Melba Patterson, a divorced mother of one, feels like her dating days are over, so she tries to manage her private life and her job as director of Manhattan Visitors Center.
Melba Patterson, a divorced mother and a director of New York’s Manhattan Visitors Center, tries to cope with her personal and professional life with help from her mother Rose and her almost sister Susan. After death of Susan’s mother Rose, who worked as housekeeper in the household, took the young girl under her wings and Melba and Susan grew up together. After her divorce Melba is trying to get back to dating, but every guy she meets turns out to be another reason she should stop looking. Meanwhile she takes care of her daughter and her employees, who are a mixed bag.
Melba Moore was a star of Broadway (she was in the original cast of musical Hair, but also quite few other productions) and a singer (she won Tony Award and two nominations for Grammy), who clearly was a very talented artist. She tried to breakthrough into television in 1970s as part of duo with Clifton Davis in variety show, but in 1988 she was given a chance to star in eponymous sitcom Melba. And this show, although by coincidence premiered on a day of national catastrophe, proved that acting clearly wasn’t one of her strong points.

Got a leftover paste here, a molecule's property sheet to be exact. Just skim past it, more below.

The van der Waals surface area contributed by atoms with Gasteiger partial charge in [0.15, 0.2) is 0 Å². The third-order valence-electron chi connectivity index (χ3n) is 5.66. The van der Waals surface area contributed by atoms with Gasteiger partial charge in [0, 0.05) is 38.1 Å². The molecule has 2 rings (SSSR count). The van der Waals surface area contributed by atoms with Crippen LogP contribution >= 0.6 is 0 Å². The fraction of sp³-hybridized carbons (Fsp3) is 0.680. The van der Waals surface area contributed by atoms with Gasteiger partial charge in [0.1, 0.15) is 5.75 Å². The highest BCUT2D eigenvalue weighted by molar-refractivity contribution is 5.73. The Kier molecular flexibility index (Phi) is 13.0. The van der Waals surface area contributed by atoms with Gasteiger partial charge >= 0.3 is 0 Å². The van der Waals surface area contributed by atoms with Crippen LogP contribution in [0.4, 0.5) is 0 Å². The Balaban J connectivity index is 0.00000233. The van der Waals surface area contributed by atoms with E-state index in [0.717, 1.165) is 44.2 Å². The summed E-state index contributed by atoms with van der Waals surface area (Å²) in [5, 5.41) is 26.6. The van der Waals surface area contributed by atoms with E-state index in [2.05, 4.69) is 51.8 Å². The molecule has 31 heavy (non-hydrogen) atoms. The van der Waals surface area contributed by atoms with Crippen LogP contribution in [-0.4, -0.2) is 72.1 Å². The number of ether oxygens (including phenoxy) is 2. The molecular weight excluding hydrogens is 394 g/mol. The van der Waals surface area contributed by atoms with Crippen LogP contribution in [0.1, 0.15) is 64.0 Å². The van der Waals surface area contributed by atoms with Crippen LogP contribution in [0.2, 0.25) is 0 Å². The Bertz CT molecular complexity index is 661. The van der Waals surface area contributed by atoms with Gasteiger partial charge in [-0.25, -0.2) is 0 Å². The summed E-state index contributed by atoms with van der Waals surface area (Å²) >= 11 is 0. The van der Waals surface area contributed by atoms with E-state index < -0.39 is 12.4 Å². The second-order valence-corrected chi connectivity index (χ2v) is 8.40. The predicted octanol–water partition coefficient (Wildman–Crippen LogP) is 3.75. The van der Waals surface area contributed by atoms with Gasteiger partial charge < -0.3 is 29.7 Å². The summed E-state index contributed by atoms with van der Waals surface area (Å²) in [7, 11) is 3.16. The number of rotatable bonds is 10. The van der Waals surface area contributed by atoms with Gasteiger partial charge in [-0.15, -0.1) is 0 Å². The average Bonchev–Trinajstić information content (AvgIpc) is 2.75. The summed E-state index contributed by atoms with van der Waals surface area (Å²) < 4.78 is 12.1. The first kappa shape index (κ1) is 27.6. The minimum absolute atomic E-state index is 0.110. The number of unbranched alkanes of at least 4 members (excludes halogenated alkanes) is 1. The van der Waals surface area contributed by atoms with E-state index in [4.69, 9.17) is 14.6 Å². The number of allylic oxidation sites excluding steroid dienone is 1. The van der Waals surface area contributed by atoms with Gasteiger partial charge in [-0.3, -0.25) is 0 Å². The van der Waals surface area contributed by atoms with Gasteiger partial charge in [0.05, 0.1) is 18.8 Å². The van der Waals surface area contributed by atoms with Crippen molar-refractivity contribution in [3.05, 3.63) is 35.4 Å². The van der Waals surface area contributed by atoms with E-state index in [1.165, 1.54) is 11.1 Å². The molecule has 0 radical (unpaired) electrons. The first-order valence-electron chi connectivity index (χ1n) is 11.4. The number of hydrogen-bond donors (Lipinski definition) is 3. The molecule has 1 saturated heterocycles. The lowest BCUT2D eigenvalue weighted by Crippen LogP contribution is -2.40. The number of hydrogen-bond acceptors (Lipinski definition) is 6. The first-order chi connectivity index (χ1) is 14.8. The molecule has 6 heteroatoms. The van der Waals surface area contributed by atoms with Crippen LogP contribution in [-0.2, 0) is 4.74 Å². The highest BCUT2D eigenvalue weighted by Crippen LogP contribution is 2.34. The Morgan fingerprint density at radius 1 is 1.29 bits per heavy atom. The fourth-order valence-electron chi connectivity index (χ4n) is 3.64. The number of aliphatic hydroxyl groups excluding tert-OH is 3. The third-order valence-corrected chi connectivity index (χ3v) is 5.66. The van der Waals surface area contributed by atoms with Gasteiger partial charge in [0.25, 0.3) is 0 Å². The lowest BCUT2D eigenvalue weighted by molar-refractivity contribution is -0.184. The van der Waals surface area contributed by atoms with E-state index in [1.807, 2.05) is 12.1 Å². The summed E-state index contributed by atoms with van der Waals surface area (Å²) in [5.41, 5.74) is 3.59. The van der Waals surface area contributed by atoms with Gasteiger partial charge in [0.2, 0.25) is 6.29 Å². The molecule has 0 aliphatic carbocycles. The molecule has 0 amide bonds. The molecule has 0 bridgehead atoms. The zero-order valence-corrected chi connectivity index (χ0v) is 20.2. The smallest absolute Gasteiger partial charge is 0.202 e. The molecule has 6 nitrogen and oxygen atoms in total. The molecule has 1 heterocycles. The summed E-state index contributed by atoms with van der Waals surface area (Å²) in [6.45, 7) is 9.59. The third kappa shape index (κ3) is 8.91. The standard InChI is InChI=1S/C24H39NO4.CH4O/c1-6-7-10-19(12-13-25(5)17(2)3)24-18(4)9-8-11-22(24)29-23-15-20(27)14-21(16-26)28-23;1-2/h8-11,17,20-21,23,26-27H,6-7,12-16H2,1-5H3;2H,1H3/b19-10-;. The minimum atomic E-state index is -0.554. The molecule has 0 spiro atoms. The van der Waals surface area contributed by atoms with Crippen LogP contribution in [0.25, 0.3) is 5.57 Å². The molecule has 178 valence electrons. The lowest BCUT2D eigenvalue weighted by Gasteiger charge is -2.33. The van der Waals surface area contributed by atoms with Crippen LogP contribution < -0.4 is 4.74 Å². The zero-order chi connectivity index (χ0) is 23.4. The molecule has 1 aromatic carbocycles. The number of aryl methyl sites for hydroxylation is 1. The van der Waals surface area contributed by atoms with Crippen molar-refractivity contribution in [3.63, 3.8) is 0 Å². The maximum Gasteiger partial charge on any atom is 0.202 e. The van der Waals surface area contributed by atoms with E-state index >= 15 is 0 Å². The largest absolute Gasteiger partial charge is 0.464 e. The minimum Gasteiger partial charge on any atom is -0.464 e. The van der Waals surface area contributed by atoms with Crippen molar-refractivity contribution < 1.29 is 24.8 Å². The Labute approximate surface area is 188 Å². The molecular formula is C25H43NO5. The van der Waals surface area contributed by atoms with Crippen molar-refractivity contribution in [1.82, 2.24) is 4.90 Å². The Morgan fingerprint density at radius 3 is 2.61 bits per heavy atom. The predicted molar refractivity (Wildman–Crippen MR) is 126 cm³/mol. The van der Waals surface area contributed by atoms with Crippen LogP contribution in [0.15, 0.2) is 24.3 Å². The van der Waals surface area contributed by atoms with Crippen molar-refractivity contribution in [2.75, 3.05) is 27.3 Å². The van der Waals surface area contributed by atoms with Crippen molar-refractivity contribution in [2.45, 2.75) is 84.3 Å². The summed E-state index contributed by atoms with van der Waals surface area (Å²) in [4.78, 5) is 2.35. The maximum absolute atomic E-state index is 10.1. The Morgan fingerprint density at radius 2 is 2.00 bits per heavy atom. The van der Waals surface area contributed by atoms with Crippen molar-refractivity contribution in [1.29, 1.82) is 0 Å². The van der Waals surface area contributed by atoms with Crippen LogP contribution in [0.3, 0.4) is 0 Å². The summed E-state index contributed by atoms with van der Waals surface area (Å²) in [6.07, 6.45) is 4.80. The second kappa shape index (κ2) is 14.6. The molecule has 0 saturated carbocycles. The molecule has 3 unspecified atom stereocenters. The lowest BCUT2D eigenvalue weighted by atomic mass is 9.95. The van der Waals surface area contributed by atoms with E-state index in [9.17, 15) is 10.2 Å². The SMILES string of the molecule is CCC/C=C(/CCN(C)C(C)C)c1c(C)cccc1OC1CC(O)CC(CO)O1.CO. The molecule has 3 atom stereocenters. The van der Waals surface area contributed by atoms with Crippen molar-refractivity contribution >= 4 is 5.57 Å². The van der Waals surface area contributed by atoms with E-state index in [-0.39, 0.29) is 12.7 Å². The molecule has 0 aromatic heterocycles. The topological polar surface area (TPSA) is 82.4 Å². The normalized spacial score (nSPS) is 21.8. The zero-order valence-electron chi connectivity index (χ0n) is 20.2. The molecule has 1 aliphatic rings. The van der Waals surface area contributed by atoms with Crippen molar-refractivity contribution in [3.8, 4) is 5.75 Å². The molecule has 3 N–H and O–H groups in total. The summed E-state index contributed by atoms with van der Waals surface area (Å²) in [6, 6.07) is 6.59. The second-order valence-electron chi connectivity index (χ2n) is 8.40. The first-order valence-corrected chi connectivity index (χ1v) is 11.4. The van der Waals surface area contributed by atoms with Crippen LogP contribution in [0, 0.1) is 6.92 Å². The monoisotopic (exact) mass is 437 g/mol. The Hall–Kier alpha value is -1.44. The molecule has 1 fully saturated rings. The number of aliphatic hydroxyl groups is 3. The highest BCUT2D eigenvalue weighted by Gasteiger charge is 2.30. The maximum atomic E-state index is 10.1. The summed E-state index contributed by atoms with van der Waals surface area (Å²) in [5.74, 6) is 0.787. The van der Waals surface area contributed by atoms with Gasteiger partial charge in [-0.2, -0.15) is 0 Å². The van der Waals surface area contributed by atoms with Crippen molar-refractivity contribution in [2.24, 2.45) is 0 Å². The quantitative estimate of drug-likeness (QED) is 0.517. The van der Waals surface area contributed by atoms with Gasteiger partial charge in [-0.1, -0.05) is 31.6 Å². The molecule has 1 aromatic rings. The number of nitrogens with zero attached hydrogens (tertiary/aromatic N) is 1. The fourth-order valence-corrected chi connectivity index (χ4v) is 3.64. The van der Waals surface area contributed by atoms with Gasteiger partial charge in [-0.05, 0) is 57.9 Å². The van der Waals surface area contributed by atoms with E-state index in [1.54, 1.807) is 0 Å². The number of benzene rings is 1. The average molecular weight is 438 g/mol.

To be fair it was a very poorly written and shallow show that had very little to offer, but the subpar acting was one of the most visible challenges this show was facing. And the worst thing was that the two characters that were suppose to carry this sitcom on their shoulders, Melba Moore as the titular character and Lou Jacobi as the comic relief in workplace, were dragging the show down with their performances.
The episodes were full of cliches, the characters were lacking any depth, the situations were mildly interesting, which overall created a very forgettable show that was more or less cancelled after the first episode (see trivia). Yes, it was unfortunate date of the premiere of the show, but that does not change the fact that it was a really poorly made show that was nowhere near the standards for the era with wild stabs at jokes that went as well as led baloons.
|3 / 10|
|1 / 5|
|2 / 5|
|3 / 5|
|1986 Season 1|